## 2007-11-13

### Gödelizing Turing

Down at O'Reilly, Nitesh Dhanjani makes an extremely well-reasoned point that you cannot outright dismiss static verification tools by an unthinking appeal to Turing completeness, even if in principle (or shall I say, in the limit) you are right. He argues that every static analysis is an approximation, and you should take at face value the analytic power of that approximation even though it never ceases to be one, and in truth it never fails to advertise that it is, in fact, an approximation in the first place.

The halting problem is a direct consequence of Gödel's Incompleteness Theorem. Turing titled his paper "On computable numbers, with an application to the Entscheidungsproblem", that is, he started from Hilbert's Decision Problem much as Gödel did. The upshot of this relationship is that decidable = halting, or incomplete = not provably halting (note, not provably non-halting). Thus, one way to make a meaningful halting analysis (or other kinds of static verification) possible is to use a restricted enough computing semantics to weaken the formal system to the point it is rendered decidable.

This is precisely what static typing systems do. A typing system is a logic (witness the Curry-Howard correspondence) that is powerful enough to be useful, but not so powerful that it becomes undecidable. The typechecker then is a theorem verifier in the logic induced by the typing rules. A typechecker for an undecidable type system would hang, that is, not halt, for some programs and their types, which is not quite desirable. Note that a typing system could be sound and complete, that is, decidable for checking but not for inferring; that is, even though all programs could be verified type-correct or not, some (or most) might not be proven so, without manual intervention from the programmer in the form of typing annotations. This is the case with Haskell's extended typing rules (overlapping instances of types), I believe; that's why Haskell programs tend to be more heavily annotated with types than ML programs, even though both nominally use the Hindley-Milner type system, which is decidably inferrable.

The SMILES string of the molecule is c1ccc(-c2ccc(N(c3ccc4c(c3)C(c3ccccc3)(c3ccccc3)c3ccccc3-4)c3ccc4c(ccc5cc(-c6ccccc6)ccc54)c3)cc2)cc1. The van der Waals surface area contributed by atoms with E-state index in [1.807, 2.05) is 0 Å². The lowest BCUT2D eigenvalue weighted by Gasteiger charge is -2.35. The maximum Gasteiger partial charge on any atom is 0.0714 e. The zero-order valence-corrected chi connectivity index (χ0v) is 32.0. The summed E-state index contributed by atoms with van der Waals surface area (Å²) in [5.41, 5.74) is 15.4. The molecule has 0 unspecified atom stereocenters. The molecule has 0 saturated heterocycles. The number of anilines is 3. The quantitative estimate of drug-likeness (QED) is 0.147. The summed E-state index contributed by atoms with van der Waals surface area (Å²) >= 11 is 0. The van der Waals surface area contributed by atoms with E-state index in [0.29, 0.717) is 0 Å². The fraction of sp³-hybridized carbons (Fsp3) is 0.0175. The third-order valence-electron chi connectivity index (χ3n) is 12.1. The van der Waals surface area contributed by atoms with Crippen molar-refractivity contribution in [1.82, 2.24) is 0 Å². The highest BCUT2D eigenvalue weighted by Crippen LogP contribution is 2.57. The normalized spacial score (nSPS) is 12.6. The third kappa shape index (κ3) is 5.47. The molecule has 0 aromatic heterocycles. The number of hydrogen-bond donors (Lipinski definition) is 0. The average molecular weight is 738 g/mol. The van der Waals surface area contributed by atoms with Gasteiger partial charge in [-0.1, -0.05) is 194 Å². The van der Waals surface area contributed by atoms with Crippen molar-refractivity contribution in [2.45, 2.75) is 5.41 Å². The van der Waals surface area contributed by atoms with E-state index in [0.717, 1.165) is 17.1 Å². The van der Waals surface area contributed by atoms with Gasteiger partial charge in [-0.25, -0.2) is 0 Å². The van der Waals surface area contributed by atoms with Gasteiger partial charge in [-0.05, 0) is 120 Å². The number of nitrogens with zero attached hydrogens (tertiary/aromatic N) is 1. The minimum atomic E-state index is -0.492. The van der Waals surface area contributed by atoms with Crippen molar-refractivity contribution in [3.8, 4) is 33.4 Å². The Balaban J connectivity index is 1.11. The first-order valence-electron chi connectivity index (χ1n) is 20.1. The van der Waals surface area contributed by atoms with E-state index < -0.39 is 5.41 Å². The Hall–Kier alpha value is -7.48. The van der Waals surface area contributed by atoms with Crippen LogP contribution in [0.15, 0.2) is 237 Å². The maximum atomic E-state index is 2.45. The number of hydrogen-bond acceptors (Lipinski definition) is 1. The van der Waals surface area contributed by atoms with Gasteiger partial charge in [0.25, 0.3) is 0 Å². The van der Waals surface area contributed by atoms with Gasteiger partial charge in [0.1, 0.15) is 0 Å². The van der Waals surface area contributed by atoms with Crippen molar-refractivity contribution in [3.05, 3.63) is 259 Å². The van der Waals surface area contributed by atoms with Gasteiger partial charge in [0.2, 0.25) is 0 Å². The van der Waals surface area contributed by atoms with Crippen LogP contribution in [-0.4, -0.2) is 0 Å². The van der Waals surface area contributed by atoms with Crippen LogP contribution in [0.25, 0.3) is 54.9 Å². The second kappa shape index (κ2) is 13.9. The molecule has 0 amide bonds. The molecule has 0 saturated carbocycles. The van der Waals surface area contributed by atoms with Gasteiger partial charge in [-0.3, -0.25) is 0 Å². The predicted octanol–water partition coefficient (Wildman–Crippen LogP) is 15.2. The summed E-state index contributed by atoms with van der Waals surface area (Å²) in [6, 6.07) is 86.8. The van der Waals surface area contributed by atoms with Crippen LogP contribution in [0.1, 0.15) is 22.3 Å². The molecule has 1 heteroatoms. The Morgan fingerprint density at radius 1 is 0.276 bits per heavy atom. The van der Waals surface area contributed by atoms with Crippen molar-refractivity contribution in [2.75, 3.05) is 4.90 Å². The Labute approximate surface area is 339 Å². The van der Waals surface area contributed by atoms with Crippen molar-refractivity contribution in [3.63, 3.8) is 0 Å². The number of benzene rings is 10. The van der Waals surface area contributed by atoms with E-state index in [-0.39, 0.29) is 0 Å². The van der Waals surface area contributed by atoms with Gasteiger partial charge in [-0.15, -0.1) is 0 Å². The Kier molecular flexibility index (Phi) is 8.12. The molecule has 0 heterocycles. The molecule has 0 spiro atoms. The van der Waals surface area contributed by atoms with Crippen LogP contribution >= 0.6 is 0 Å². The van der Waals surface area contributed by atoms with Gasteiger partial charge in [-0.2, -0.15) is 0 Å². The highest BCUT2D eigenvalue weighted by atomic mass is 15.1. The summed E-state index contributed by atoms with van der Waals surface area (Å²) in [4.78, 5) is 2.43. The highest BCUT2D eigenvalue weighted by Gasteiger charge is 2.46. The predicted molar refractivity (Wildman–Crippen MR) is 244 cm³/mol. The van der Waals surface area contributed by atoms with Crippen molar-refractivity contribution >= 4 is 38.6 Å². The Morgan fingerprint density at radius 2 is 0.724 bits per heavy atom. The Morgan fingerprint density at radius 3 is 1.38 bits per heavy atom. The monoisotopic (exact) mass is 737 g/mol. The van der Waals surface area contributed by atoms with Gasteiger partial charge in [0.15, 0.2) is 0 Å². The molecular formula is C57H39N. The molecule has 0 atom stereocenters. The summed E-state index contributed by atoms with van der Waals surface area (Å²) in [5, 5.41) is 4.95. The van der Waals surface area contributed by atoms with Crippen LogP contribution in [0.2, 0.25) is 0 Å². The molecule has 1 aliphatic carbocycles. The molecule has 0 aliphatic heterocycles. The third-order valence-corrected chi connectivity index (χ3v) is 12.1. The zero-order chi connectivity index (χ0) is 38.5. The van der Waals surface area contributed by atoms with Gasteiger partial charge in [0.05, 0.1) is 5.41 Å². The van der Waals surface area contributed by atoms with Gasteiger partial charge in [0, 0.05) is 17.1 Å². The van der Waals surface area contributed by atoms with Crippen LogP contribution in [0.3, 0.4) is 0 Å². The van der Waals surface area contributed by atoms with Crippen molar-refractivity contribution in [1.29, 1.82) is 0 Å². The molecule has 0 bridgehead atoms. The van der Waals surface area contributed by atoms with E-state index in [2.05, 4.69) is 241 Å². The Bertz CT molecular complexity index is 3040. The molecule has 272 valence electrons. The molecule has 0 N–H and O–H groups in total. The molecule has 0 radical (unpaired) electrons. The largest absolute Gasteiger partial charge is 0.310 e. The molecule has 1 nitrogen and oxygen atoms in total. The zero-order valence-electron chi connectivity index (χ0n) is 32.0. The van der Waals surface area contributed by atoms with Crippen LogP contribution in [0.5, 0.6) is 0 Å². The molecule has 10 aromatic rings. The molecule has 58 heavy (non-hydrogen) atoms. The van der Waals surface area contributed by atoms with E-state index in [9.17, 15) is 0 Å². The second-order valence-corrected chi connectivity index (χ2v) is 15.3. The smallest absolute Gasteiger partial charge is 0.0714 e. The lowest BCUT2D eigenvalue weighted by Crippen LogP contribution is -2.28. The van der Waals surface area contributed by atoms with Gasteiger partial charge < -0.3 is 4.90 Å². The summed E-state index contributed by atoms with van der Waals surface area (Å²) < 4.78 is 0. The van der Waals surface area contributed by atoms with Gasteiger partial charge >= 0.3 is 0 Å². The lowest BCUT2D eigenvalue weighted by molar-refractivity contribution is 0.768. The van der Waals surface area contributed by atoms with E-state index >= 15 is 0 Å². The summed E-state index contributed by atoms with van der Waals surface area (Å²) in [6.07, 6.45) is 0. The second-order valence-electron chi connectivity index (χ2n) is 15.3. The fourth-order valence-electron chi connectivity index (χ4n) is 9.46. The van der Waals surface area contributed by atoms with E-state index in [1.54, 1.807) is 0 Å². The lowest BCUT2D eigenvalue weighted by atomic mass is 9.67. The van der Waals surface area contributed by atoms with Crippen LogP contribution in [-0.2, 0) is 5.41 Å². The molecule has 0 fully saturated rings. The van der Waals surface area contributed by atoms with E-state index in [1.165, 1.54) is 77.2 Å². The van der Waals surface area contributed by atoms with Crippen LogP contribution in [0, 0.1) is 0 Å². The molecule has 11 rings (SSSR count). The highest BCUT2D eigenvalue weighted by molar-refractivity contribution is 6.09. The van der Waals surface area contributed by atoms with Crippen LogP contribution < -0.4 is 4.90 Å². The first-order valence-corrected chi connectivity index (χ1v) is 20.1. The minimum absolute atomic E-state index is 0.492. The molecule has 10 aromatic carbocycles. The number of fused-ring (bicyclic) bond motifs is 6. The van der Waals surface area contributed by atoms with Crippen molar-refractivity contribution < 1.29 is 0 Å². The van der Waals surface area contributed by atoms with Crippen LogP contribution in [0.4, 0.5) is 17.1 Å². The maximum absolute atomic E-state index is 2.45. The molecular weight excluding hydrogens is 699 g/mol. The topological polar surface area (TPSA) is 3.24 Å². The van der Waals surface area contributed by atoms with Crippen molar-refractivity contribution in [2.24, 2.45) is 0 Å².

There are many kinds of approximate static verifications that are possible, useful and even in current use: aliasing (and the special case, linearity, that analyzes and removes allocation and garbage generation whenever possible), bounds-preserving in indexed accesses, side-effecting and purity, security, and of course, type soundness. Inasmuch these analysis treat data and control flow statically, in exactly the same way that a theorem verifier checks every step of the derivation tree, the end result is the proof that the verified properties are upheld, or, in the case of the approximations, an "I don't know" result that could be refined either with more information supplied by the programmer to the tool, or with further checks that can be automatically introduced to corroborate that the stated properties are met in runtime.

This, in other words, is the gist of the raging debate between static- and dynamic-typing proponents. The point being denounced by Dhanjani's post, and that I think is more often missed, is that this is not an "either-or" proposition, but only the extreme points in a continuum in which language designers have a conscious choice to make their language lie in.